One of the most important aspects of stylistically correct performance of Prelude and Fugue in B flat Major, BWV 560 is articulation. It is precisely articulation which makes the playing of this piece sound in style as it was intended in Bach's times. In order to achieve that you should use a special kind of touch plus many other nuances of the right articulation. In this article, I will give you 7 tips in playing this prelude and fugue with the correct articulation.
1) Articulate legato. Since it is a piece written in the Baroque period, the basic articulation is articulate legato. The original term for this type of articulation used in the 17th and 18th centuries was the Ordinary Touch.
2) Small spaces. This touch means that you should leave small spaces between each note unless indicated otherwise by the composer. Since there are no special articulation indications in the original score, the notes should be detached.
3) Cantabile manner. Try to achieve the singing or the cantabile manner of playing. This term was used by Bach himself. For the best results try to play some passages from this piece using one finger only but as connected as possible. Then try to re-create the same articulation using the normal fingering.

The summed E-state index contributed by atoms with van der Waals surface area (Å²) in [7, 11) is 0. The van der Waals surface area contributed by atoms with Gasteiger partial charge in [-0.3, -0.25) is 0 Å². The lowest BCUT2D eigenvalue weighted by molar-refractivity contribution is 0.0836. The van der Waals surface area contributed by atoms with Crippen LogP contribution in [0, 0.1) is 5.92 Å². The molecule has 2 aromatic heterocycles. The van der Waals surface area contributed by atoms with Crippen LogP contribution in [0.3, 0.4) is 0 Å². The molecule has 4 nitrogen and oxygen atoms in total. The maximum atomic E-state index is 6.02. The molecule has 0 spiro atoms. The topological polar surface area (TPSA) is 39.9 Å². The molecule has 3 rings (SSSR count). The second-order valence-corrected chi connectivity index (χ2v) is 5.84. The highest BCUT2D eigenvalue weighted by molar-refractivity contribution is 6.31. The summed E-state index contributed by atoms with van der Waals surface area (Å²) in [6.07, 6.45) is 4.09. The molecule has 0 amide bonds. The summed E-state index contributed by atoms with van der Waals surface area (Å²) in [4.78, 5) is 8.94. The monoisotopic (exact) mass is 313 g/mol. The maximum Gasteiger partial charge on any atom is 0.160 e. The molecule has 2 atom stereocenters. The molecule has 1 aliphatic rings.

4) Not too detached. Do not make the music sound too choppy. The best articulation will be if the listeners can't perceive the articulation but all the notes are clearly audible.
5) Strong beats. Try to emphasize the strong beats in each measure. This is possible to achieve in one of the 3 ways: 1) by making the weak beats a little shorter, 2) by making the downbeats longer, and 3) by coming in later on some more important downbeats, such as in cadences.
6) Inner voices. Articulate the inner voices in the fugue. While it is relatively easy to achieve the desired articulation for the outer voices (soprano and bass), the middle voices (alto and tenor) require your special attention. Therefore, it is very useful to practice the inner voices alone and in combinations with other voices.
7) Acoustics. The correct articulation also depends on the acoustics of the space. For example, if you are practicing at home, the spaces between the notes should be much less audible than in a vast acoustics of the cathedral or a church. The articulation in the concert hall should be somewhere in between the other two extremes. As you can see, the organist has to be prepared to adjust the articulation to the acoustics.
Use these tips in your practice of this piece today. If you are precise in executing every detail, you will be surprised how natural and stylistically correct your organ playing will become.
By the way, do you want to learn my special powerful techniques which help me to master any piece of organ music up to 10 times faster? If so, download my FREE Organ Practice Guide.
Or if you really want to learn to play any organ composition at sight fluently and without mistakes while working only 15 minutes a day, check out my systematic master course in Organ Sight-Reading.
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